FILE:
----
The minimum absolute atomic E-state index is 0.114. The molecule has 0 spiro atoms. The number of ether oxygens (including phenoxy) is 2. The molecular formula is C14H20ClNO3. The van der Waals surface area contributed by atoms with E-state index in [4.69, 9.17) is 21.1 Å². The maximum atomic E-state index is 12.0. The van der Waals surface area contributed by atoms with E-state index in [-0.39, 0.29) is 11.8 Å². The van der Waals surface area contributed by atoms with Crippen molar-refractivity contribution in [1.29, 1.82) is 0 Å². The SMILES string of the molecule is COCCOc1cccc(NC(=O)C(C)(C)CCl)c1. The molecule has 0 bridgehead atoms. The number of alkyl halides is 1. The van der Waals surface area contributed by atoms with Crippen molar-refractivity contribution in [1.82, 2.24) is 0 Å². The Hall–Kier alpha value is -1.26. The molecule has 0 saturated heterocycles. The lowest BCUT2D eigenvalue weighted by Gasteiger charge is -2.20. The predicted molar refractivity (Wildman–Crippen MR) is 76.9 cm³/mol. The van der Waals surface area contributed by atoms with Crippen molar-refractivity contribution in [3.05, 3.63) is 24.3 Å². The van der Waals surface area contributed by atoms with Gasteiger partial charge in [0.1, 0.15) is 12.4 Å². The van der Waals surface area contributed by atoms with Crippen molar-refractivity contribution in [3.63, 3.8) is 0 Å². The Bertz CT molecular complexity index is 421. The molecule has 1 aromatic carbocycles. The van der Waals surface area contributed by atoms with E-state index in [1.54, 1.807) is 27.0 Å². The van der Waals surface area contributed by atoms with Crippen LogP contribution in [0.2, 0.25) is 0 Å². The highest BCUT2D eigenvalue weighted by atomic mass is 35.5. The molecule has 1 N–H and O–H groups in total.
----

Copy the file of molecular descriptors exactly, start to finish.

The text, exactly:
The minimum absolute atomic E-state index is 0.114. The molecule has 0 spiro atoms. The number of ether oxygens (including phenoxy) is 2. The molecular formula is C14H20ClNO3. The van der Waals surface area contributed by atoms with E-state index in [4.69, 9.17) is 21.1 Å². The maximum atomic E-state index is 12.0. The van der Waals surface area contributed by atoms with E-state index in [-0.39, 0.29) is 11.8 Å². The van der Waals surface area contributed by atoms with Crippen molar-refractivity contribution in [1.29, 1.82) is 0 Å². The SMILES string of the molecule is COCCOc1cccc(NC(=O)C(C)(C)CCl)c1. The molecule has 0 bridgehead atoms. The number of alkyl halides is 1. The van der Waals surface area contributed by atoms with Crippen molar-refractivity contribution in [1.82, 2.24) is 0 Å². The Hall–Kier alpha value is -1.26. The molecule has 0 saturated heterocycles. The lowest BCUT2D eigenvalue weighted by Gasteiger charge is -2.20. The predicted molar refractivity (Wildman–Crippen MR) is 76.9 cm³/mol. The van der Waals surface area contributed by atoms with Crippen molar-refractivity contribution in [3.05, 3.63) is 24.3 Å². The van der Waals surface area contributed by atoms with Gasteiger partial charge in [0.1, 0.15) is 12.4 Å². The van der Waals surface area contributed by atoms with Crippen molar-refractivity contribution in [3.63, 3.8) is 0 Å². The Bertz CT molecular complexity index is 421. The molecule has 1 aromatic carbocycles. The van der Waals surface area contributed by atoms with E-state index in [1.54, 1.807) is 27.0 Å². The van der Waals surface area contributed by atoms with Crippen LogP contribution in [0.2, 0.25) is 0 Å². The highest BCUT2D eigenvalue weighted by atomic mass is 35.5. The molecule has 1 N–H and O–H groups in total.